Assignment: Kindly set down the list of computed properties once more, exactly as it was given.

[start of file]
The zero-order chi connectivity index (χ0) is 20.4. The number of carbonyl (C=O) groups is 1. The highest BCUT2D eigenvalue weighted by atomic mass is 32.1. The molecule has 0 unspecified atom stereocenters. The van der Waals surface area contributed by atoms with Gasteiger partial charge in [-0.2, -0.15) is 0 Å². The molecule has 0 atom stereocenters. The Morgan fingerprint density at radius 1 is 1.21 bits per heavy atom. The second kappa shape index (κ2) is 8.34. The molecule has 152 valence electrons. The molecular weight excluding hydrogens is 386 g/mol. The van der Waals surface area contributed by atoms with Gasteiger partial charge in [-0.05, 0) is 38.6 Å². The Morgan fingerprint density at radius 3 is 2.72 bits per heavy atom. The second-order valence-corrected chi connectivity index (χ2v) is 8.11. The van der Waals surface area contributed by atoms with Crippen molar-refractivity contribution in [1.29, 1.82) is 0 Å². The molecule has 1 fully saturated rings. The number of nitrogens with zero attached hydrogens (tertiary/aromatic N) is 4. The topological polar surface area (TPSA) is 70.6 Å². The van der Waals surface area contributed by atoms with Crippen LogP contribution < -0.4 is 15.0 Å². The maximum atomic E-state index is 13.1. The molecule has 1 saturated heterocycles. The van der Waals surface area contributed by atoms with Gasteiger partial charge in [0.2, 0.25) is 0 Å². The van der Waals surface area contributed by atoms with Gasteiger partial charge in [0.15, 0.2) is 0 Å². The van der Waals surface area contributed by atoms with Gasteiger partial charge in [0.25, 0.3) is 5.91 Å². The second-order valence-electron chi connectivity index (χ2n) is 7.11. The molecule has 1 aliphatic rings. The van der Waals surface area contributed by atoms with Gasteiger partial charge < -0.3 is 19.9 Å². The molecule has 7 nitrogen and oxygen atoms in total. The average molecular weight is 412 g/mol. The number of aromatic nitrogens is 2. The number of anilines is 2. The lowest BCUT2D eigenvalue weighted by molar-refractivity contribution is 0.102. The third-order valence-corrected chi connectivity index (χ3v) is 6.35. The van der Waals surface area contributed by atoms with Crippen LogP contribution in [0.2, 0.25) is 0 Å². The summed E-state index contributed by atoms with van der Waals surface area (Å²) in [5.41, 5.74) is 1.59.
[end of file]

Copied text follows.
The zero-order chi connectivity index (χ0) is 20.4. The number of carbonyl (C=O) groups is 1. The highest BCUT2D eigenvalue weighted by atomic mass is 32.1. The molecule has 0 unspecified atom stereocenters. The van der Waals surface area contributed by atoms with Gasteiger partial charge in [-0.2, -0.15) is 0 Å². The molecule has 0 atom stereocenters. The Morgan fingerprint density at radius 1 is 1.21 bits per heavy atom. The second kappa shape index (κ2) is 8.34. The molecule has 152 valence electrons. The molecular weight excluding hydrogens is 386 g/mol. The van der Waals surface area contributed by atoms with Gasteiger partial charge in [-0.05, 0) is 38.6 Å². The Morgan fingerprint density at radius 3 is 2.72 bits per heavy atom. The second-order valence-corrected chi connectivity index (χ2v) is 8.11. The van der Waals surface area contributed by atoms with Crippen molar-refractivity contribution in [1.29, 1.82) is 0 Å². The molecule has 1 fully saturated rings. The number of nitrogens with zero attached hydrogens (tertiary/aromatic N) is 4. The topological polar surface area (TPSA) is 70.6 Å². The van der Waals surface area contributed by atoms with Crippen LogP contribution < -0.4 is 15.0 Å². The maximum atomic E-state index is 13.1. The molecule has 1 saturated heterocycles. The van der Waals surface area contributed by atoms with Gasteiger partial charge in [0.2, 0.25) is 0 Å². The van der Waals surface area contributed by atoms with Gasteiger partial charge in [0.15, 0.2) is 0 Å². The van der Waals surface area contributed by atoms with Gasteiger partial charge in [0.25, 0.3) is 5.91 Å². The second-order valence-electron chi connectivity index (χ2n) is 7.11. The molecule has 1 aliphatic rings. The van der Waals surface area contributed by atoms with Gasteiger partial charge < -0.3 is 19.9 Å². The molecule has 7 nitrogen and oxygen atoms in total. The average molecular weight is 412 g/mol. The number of aromatic nitrogens is 2. The number of anilines is 2. The lowest BCUT2D eigenvalue weighted by molar-refractivity contribution is 0.102. The third-order valence-corrected chi connectivity index (χ3v) is 6.35. The van der Waals surface area contributed by atoms with Crippen LogP contribution in [0.2, 0.25) is 0 Å². The summed E-state index contributed by atoms with van der Waals surface area (Å²) in [5.41, 5.74) is 1.59.